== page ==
Despite its unique name and appearance, gunpowder tea doesn’t contain any gunpowder. What it does contain is a boost of powerful antioxidants that are being studied for disease-fighting properties.
The minimal processing of gunpowder tea allows a higher level of antioxidant concentration to remain intact.
Green tea has recently gained more interest from many in the health-conscious community, as it is being studied for its role in fighting cancer and heart disease.
Limited studies have also linked green tea with an increased ability to burn fat, prevent diabetes and stroke, and stave off dementia.
Drinking gunpowder tea is a tradition that began much earlier than one might expect. The production of gunpowder tea dates back to the Tang Dynasty in China, around 618 B.C.
It’s commonly believed this ancient tea was given its unique name by British sailors who noticed the unusually shaped tea looked like gunpowder pellets they were carrying aboard when they were exporting the tea from China to the West.
The interesting shape of gunpowder tea is what makes it so unique. Rolled into small pearl-like balls, the tea slowly unfurls like a flower as the pellet absorbs water. Occasionally, the pellets will “pop” completely open at once, which suggests gunpowder is indeed a good name for this unique concoction.
Gunpowder tea is made by steaming the tea leaves and tightly rolling them into small pellets, which are then dried. Rolling the tea into balls helps to preserve the freshness of the leaves. Perhaps this is why the Chinese name for gunpowder tea means freshly brewed.
Since gunpowder tea is classified as a green tea, it shares all of the health-supporting antioxidant properties that are specific to green tea. The antioxidants embodied in green tea, especially EGCG (epigallocatechin-3-gallate) are especially beneficial.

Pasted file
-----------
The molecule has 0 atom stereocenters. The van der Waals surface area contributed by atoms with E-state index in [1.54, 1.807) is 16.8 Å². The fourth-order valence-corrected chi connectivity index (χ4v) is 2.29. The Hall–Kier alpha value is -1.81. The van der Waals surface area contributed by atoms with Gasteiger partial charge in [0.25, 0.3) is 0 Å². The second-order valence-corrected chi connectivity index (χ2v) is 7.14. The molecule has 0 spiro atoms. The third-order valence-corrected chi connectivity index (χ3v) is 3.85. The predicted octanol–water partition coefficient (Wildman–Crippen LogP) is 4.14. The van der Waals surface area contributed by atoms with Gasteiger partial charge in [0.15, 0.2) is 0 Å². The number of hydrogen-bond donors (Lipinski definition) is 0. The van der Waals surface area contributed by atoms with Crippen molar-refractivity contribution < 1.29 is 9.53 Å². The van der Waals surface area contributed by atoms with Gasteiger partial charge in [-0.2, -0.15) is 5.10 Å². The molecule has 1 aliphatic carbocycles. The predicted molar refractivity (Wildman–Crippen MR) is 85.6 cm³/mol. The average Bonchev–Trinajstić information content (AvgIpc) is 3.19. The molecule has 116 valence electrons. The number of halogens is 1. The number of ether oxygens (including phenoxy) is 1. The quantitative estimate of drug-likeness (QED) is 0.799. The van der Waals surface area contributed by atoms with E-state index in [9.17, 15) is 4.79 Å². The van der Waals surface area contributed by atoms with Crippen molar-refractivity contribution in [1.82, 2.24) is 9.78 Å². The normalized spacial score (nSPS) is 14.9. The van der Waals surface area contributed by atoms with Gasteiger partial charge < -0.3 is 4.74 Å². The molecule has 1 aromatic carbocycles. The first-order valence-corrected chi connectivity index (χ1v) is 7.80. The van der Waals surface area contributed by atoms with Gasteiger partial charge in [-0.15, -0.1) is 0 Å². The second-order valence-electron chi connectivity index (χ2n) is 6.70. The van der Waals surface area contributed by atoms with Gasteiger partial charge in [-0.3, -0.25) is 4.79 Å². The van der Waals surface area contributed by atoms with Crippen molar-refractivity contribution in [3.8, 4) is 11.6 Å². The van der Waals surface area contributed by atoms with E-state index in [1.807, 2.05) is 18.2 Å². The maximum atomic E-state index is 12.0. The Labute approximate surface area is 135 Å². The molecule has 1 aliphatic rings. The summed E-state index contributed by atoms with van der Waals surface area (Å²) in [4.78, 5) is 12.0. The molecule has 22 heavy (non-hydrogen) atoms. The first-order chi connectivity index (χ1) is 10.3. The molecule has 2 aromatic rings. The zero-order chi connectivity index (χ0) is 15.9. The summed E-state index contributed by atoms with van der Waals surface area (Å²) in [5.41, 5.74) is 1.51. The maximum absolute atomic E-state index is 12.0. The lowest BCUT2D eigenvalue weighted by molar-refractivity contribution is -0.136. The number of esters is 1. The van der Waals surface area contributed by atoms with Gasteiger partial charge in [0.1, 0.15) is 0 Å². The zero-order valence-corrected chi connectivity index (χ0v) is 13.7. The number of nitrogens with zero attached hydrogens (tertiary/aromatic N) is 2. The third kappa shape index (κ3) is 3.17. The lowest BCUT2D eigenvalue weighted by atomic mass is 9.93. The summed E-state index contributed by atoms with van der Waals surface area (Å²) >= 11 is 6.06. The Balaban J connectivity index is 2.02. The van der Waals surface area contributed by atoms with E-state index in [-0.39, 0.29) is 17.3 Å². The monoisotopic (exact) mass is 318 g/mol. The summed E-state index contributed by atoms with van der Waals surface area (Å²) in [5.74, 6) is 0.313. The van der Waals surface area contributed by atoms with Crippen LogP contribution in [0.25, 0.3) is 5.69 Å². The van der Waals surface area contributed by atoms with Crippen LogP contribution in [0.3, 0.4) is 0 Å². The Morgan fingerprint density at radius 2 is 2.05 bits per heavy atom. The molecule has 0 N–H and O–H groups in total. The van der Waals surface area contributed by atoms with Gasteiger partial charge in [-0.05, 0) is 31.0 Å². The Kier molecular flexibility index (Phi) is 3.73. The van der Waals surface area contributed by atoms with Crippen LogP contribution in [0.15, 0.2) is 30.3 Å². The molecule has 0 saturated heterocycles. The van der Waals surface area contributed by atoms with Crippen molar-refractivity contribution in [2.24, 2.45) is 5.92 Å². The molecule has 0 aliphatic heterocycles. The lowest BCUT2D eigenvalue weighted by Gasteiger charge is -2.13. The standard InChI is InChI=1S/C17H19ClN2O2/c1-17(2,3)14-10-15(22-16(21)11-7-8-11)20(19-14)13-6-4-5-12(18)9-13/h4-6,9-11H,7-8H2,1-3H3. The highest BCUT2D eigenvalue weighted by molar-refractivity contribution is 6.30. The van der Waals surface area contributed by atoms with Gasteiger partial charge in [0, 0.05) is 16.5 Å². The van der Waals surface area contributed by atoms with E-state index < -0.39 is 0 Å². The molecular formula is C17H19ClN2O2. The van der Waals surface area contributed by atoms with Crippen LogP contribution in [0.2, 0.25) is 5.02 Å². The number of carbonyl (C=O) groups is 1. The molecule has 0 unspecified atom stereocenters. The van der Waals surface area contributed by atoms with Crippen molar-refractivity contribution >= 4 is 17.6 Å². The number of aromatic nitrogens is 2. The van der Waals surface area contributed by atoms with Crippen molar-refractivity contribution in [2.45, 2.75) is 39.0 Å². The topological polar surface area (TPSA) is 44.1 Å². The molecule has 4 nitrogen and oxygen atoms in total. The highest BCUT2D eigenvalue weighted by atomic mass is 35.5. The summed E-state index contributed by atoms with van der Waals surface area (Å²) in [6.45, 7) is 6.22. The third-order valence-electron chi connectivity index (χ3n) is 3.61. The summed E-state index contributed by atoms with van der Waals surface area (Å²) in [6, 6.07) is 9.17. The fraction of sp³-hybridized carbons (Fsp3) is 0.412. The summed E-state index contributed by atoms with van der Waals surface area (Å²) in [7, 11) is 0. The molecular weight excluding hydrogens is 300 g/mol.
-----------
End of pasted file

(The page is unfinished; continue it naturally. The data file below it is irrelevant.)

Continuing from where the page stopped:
Antioxidants are important to the body because they act as scavengers for disease-causing free radicals. Unchecked free radicals contribute to the development of many different types of ailments, such as cancer, and can even cause damage to the very structure of DNA.
Since most studies that have been conducted regarding the health benefits of green tea (such as gunpowder tea), have taken place in Japan, it is unclear to some researchers if the results were achieved due to the tea, or to the healthier diet and lifestyle of study participants.
One study conducted in Japan involved 500 Japanese women in Stage I and Stage II breast cancer. It was found that by increasing green tea consumption before and after surgery, a lower recurrence of the cancer resulted.
How to Prepare
Brewing methods vary widely, due to different types and individual preference. However a common recommendation is 1 tsp. of gunpowder tea to every 5 ounces of water. The leaves should be steeped for about one minute.
As gunpowder tea has a soft honey flavor, it is not recommended to add any milk or sugar. Its flavor and aroma are meant to be enjoyed in their natural state.
When shopping for gunpowder tea, look for shiny pellets. This means the tea is relatively fresh. Also pay attention to the size of the pellets; small, tightly rolled pellets are the mark of high quality.